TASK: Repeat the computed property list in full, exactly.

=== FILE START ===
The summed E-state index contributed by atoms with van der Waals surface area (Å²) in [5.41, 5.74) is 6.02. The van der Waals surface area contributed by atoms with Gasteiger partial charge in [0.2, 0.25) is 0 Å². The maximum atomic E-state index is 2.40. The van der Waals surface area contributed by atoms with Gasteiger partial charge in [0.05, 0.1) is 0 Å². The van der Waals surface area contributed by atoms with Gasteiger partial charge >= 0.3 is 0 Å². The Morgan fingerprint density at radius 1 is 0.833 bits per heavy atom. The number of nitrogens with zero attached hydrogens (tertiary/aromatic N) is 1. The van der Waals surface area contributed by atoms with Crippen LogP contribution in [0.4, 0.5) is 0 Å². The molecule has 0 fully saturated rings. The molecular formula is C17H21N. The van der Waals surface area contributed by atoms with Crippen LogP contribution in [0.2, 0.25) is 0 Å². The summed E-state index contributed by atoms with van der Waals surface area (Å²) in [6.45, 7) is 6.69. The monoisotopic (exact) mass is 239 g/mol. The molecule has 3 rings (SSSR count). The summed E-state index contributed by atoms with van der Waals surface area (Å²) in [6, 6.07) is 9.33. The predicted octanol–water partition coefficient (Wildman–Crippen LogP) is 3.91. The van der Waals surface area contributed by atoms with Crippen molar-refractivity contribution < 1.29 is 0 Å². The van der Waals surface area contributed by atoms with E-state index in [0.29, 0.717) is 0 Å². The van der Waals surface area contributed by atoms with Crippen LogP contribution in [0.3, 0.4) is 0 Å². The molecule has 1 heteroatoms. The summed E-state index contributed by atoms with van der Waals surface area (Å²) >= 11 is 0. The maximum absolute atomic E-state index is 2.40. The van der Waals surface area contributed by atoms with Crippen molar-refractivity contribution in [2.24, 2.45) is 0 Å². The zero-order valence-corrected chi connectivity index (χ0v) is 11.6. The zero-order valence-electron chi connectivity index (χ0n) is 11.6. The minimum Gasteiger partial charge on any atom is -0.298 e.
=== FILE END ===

The summed E-state index contributed by atoms with van der Waals surface area (Å²) in [5.41, 5.74) is 6.02. The van der Waals surface area contributed by atoms with Gasteiger partial charge in [0.2, 0.25) is 0 Å². The maximum atomic E-state index is 2.40. The van der Waals surface area contributed by atoms with Gasteiger partial charge in [0.05, 0.1) is 0 Å². The van der Waals surface area contributed by atoms with Gasteiger partial charge >= 0.3 is 0 Å². The Morgan fingerprint density at radius 1 is 0.833 bits per heavy atom. The number of nitrogens with zero attached hydrogens (tertiary/aromatic N) is 1. The van der Waals surface area contributed by atoms with Crippen LogP contribution in [0.4, 0.5) is 0 Å². The molecule has 0 fully saturated rings. The molecular formula is C17H21N. The van der Waals surface area contributed by atoms with Crippen LogP contribution in [0.2, 0.25) is 0 Å². The summed E-state index contributed by atoms with van der Waals surface area (Å²) in [6.45, 7) is 6.69. The monoisotopic (exact) mass is 239 g/mol. The molecule has 3 rings (SSSR count). The summed E-state index contributed by atoms with van der Waals surface area (Å²) in [6, 6.07) is 9.33. The predicted octanol–water partition coefficient (Wildman–Crippen LogP) is 3.91. The van der Waals surface area contributed by atoms with Crippen molar-refractivity contribution < 1.29 is 0 Å². The van der Waals surface area contributed by atoms with E-state index in [0.29, 0.717) is 0 Å². The van der Waals surface area contributed by atoms with Crippen LogP contribution in [0.3, 0.4) is 0 Å². The molecule has 1 heteroatoms. The summed E-state index contributed by atoms with van der Waals surface area (Å²) >= 11 is 0. The maximum absolute atomic E-state index is 2.40. The van der Waals surface area contributed by atoms with Crippen molar-refractivity contribution in [2.24, 2.45) is 0 Å². The zero-order valence-corrected chi connectivity index (χ0v) is 11.6. The zero-order valence-electron chi connectivity index (χ0n) is 11.6. The minimum Gasteiger partial charge on any atom is -0.298 e.